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The general secretary of the Catalan Parliament, Xavier Muro, will not be removed from office. Pro-independence party JxCat brought the issue to the meeting of the parliament's procedural Bureau, as it had announced it would, after the parliamentary civil servant had refused to publish in full the resolutions passed by Catalan MPs on the Spanish monarchy, to avoid breaching the instructions and warnings from Spain's Constitutional Court on the content of the motions.

JxCat, however, did not win the support of any of the other parties represented in the chamber and its initiative was dismissed without even being voted on, according to Bureau sources. The meeting, held electronically, was used by Muro to defend his role and set out the legal reasons and warnings that led him to act in the way he did.

The general secretary explained that he was responsible for publication in Parliament's official gazette and that, in his view, neither the Bureau nor its members were legally able to replace him in this task. And as Muro had previously asserted, he believed it was his "duty to prevent any action that violated the rulings of the Constitutional Court" or the warnings that the court had made to him directly.

Sources close to the Bureau also explained that after the failure of the motion for Muro's ousting, the parliamentary speaker, Roger Torrent, spoke to close the debate, regretting the situation. He added that he would guarantee, as long as he was speaker, that all initiatives by parliamentary parties would continue to be admitted for possible debate, because he had always held that in Parliament it must be possible to talk about anything.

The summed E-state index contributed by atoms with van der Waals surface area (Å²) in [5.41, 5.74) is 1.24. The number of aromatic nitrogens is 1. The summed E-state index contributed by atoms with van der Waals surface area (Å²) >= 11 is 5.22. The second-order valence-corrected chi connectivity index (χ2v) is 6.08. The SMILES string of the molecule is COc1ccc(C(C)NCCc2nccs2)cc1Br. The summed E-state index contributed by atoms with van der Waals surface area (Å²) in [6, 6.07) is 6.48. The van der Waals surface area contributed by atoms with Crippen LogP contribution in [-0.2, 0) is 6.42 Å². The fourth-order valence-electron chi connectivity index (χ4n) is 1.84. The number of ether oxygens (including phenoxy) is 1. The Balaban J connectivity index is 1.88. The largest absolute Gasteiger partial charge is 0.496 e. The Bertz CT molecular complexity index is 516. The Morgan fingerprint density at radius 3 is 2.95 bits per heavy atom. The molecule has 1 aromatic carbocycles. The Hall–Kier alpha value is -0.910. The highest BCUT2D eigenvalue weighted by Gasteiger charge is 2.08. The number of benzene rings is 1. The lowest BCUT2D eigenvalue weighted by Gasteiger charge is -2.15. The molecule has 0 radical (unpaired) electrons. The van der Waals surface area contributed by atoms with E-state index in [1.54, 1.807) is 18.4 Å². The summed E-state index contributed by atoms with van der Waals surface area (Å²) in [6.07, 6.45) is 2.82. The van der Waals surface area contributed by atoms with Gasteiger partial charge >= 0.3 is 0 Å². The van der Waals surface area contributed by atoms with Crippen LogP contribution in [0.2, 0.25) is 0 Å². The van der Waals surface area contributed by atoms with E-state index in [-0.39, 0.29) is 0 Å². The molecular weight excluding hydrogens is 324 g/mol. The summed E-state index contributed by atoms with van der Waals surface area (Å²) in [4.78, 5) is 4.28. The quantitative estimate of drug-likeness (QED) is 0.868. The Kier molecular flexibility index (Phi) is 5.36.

Given this, he denounced "the Spanish judicial system's persecution of the right to political representation and the freedom of expression" and considered it "incompatible with a democratic system" and that, in this particular Catalan Parliament case, it also "affects politicians and it also threatens officials".

Tension between JxCat and ERC

Even before today's meeting was held, the unionist parties PP, Cs and PSC had been completely opposed to Muro's removal and had given him their support. However, two of the pro-independence parties, ERC and the CUP, despite their opposition to the resolutions not being published in full, asked that staff in Parliament should not be targetted and had already expressed their discomfort with the JxCat request. The CUP said they were in favour of the members of the Bureau taking responsibility for a possible full publication of the controversial texts despite the criteria of the Parliament's legal advisors due to the judicial warnings receieved.

The first vice-president of the Bureau, Josep Costa (JxCat), tweeted his party's reaction after the rejection of the plan to sack Muro. He pointed the finger at the other parties that had not accepted JxCat's proposal. "We regret that today in the Bureau, the supporters of self-censorship and of censorship (ERC, Cs and PSC) have aligned themselves to endorse the decision to censor the resolutions against the Bourbon monarchy," Costa said on Twitter, adding that "without defending the sovereignty of Parliament, the 1st October referendum would not have been held."


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